I remember on this particular camp the focus was on contracting the abductors in a specific sequence of muscular engagements in order to steer the feet under the hips for a smooth transition from turn to turn. Never before had one of my CSIA trainers used correct anatomical terminology to describe movement to me. I found it really fascinating and it really felt like I was being trained like a legitimate athlete.
JF learned a lot about anatomy and Kinesiology by recovering from traumatic injuries. First he nearly died when his spleen ruptured during a particularly violent ski crash. He had a long slow recovery from that experience that taught him a lot about the body. Then he sustained a very bad low back injury. The later required him to spend a great deal of time with Physio and Personal Trainers to rebuild strength in key areas to protect the body from future injury.
One of my favourite parts of the week training with JF was when he taught us how to activate the deep core muscles and breath to stabilize the low back. One sunny beautiful day at TC JF dropped a bomb of insight about how to activate the deep core that changed completely how I think about generating power in the turn. "It’s like holding in a fart and drawing the belly button towards the spine." At first we were all stunned, then we laughed, then we tried it and we promptly stopped laughing because it works.
When we talk about core strength in a load bearing sport like skiing we are talking about stabilizing and supporting the lumbar spine, the low back. This part of the body is under strain in multiple planes, vertically & rotationally, during high performance carving turns. If we do not activate the deep core muscles and breath properly the low back can sustain a very painful bulging or slipped disc when the intervertebral shock absorbing material protrudes from in-between the bones of the spine. This can actually impinge the spinal nerves with very painful and sometimes life altering consequences.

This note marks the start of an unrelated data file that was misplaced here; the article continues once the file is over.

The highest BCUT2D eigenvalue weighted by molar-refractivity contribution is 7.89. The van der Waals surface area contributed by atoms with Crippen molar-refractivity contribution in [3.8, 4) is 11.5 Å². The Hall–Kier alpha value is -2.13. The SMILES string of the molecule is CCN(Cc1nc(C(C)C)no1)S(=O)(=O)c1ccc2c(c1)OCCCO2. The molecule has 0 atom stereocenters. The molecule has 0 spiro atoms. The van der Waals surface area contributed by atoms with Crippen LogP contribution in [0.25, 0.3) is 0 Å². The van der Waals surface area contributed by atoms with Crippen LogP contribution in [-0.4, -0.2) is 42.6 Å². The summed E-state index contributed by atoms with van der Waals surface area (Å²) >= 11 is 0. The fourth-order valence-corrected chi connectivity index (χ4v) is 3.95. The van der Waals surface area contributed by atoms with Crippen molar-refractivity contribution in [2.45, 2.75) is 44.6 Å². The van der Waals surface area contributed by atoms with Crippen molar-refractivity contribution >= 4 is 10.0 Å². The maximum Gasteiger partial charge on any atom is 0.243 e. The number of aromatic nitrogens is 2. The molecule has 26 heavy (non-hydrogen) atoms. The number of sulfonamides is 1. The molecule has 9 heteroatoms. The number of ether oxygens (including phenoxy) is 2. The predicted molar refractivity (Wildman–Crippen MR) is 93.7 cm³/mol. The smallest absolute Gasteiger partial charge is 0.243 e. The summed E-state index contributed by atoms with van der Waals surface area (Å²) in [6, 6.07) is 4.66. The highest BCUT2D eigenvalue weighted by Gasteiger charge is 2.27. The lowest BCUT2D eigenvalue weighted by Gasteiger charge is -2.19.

JF then explained how his physio taught him to exhale slowly while the body is under the greatest load and inhale during the transition between turns. In weight lifting this is called the valsalva maneuver. The idea is to inhale during the negative (without resistance) movement and to exhale during the positive (with resistance) movement with slight constriction of the glottis muscles in the throat so the air exits the body more slowly than it would naturally. This increases intra-abdominal & intra-thoracic pressure that stabilizes the low spine by preventing the low back from caving in while performing the positive movement. This breath technique has been used by weight lifters for a long time and actually is what the body will do naturally when you are picking up something heavy.